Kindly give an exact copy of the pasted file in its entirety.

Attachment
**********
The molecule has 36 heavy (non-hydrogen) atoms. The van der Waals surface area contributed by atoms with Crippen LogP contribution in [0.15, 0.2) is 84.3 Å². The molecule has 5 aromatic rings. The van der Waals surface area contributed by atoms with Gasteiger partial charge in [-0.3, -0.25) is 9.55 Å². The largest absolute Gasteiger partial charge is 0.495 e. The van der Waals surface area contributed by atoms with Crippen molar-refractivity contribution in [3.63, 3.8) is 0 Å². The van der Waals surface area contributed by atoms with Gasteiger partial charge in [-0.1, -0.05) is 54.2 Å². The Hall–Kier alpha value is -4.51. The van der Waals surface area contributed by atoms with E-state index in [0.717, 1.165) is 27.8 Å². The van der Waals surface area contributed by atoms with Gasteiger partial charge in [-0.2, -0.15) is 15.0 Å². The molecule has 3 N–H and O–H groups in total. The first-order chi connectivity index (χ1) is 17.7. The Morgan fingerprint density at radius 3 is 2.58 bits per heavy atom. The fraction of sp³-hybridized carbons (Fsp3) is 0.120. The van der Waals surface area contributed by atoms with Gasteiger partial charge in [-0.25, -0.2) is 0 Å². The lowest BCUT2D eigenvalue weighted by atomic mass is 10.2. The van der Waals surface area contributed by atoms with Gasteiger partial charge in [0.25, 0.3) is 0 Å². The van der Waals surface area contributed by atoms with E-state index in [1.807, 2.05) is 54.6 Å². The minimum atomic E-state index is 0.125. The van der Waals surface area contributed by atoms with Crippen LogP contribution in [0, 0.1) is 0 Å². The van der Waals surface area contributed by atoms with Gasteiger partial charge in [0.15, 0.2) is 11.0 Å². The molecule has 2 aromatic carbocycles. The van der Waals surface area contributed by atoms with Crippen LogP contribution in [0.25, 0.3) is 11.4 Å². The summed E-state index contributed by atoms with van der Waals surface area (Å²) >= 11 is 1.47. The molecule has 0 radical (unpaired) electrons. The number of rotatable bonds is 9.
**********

The molecule has 36 heavy (non-hydrogen) atoms. The van der Waals surface area contributed by atoms with Crippen LogP contribution in [0.15, 0.2) is 84.3 Å². The molecule has 5 aromatic rings. The van der Waals surface area contributed by atoms with Gasteiger partial charge in [-0.3, -0.25) is 9.55 Å². The largest absolute Gasteiger partial charge is 0.495 e. The van der Waals surface area contributed by atoms with Crippen molar-refractivity contribution in [3.63, 3.8) is 0 Å². The van der Waals surface area contributed by atoms with Gasteiger partial charge in [-0.1, -0.05) is 54.2 Å². The Hall–Kier alpha value is -4.51. The van der Waals surface area contributed by atoms with E-state index in [0.717, 1.165) is 27.8 Å². The van der Waals surface area contributed by atoms with Gasteiger partial charge in [-0.2, -0.15) is 15.0 Å². The molecule has 3 N–H and O–H groups in total. The first-order chi connectivity index (χ1) is 17.7. The Morgan fingerprint density at radius 3 is 2.58 bits per heavy atom. The fraction of sp³-hybridized carbons (Fsp3) is 0.120. The van der Waals surface area contributed by atoms with Gasteiger partial charge in [-0.25, -0.2) is 0 Å². The lowest BCUT2D eigenvalue weighted by atomic mass is 10.2. The van der Waals surface area contributed by atoms with Gasteiger partial charge in [0.25, 0.3) is 0 Å². The van der Waals surface area contributed by atoms with E-state index in [1.807, 2.05) is 54.6 Å². The minimum atomic E-state index is 0.125. The van der Waals surface area contributed by atoms with Crippen LogP contribution in [0, 0.1) is 0 Å². The van der Waals surface area contributed by atoms with Gasteiger partial charge in [0.15, 0.2) is 11.0 Å². The molecule has 2 aromatic carbocycles. The van der Waals surface area contributed by atoms with Crippen LogP contribution in [0.25, 0.3) is 11.4 Å². The summed E-state index contributed by atoms with van der Waals surface area (Å²) >= 11 is 1.47. The molecule has 0 radical (unpaired) electrons. The number of rotatable bonds is 9.